Pharmacy chain forced to pay HSE €12m after probe into dispensing fees
Published 15/09/2016 | 02:30
The Health Service Executive (HSE) was last night called on to reveal the full details behind a €12m settlement payment it received from the country's biggest pharmacy chain arising out of a scheme for vulnerable elderly people.
Lloyds Pharmacies paid the massive financial settlement to the HSE following an investigation into drug-dispensing fees it received for medical card holders.
Four other pharmacies are now under investigation for operating a similar scheme.
It comes as the cash-strapped HSE grapples with massive hospital waiting lists and growing hospital overcrowding.
The manner in which the scheme was run boosted the pharmacies' income from the HSE from dispensing fees to patients under its 'My Med' scheme. Lloyds confirmed it increased its income from the HSE by nearly €600 a year for a 'My Med' patient.
Under the My Med scheme, pharmacies can dispense drugs in compartmentalised trays which contain a weekly supply, with each set of daily medications in separate sections to make it easier and safer for a patient, such as an elderly person, to take them.
The pharmacy is paid a fee of around €5 by the HSE and another €3.27 for each weekly tray for the rest of the month's supply.
A medical card patient on five medication scripts would generate dispensing fees of €74.05 per month for the pharmacist in this scheme, compared with €25 if the medications were given as part of a normal month's supply - an increase of 66pc.
The HSE claimed Lloyds breached its contract by giving patients four trays in one visit instead of on a phased basis over a month.
Lloyds charged for each individual tray.
An internal newsletter found Lloyds had set targets for its stores and highlighted how staff visited local day care centres to sign up patients.
It gave each of the pharmacists in its branches monthly targets and said: "The more you pack, the more you get paid."
It operated a series of targets and penalties for each store operating the scheme and warned that it is better to hit targets early to make "a real dent on your overall profitability for the year".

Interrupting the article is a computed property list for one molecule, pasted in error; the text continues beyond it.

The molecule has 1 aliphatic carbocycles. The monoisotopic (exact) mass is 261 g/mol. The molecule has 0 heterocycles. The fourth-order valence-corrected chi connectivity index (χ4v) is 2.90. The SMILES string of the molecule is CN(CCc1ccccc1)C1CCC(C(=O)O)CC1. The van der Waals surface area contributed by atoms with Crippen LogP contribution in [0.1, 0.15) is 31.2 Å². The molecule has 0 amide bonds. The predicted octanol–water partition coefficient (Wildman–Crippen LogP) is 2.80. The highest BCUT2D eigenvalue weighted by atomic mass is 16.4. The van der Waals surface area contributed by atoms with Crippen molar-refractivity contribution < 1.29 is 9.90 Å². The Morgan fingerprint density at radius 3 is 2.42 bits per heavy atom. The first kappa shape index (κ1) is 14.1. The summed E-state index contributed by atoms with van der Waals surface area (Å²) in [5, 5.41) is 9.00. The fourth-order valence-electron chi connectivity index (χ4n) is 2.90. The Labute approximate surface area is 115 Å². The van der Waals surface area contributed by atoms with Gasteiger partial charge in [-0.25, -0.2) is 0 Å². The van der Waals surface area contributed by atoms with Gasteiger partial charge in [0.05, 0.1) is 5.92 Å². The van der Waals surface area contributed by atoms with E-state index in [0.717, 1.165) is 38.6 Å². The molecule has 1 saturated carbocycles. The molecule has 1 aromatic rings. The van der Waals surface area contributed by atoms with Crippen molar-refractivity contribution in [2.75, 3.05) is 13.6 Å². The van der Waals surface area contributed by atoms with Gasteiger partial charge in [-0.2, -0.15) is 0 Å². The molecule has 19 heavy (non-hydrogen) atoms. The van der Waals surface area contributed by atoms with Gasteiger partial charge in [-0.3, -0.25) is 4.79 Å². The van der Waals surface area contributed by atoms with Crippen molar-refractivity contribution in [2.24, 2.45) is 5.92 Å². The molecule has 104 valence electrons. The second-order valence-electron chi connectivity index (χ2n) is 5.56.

The HSE yesterday said that a "satisfactory resolution" had been reached but declined to say what further actions are planned.
A spokesman for Lloyds said: "The matter has been resolved between the parties" and refused to comment further.
However, Fianna Fáil spokesman on health Billy Kelleher said the response of the HSE was inadequate.
He said the full details of the settlement need to be disclosed. There remained major questions which need to be answered in relation to accountability and the practices employed by pharmacies in receipt of taxpayers' money.
It was essential that the matter be reported to the State regulator for pharmacies, the Pharmaceutical Society of Ireland, he added.
"€12m is a staggering sum of money and the HSE must bring the issue to the regulator to instigate an investigation into the whole matter," he said.
The Pharmaceutical Society of Ireland is the watchdog and regulator for pharmacies and pharmacists.
It has the statutory powers to carry out investigations to ensure patients are not being put at risk and that proper standards are maintained.
The HSE's medical card section in the past has claimed it was under-staffed but it is increasingly able to examine dispensing patterns and trends which can alert it to a need for further investigation.
It is able to see if dispensing patterns are similar in different pharmacies.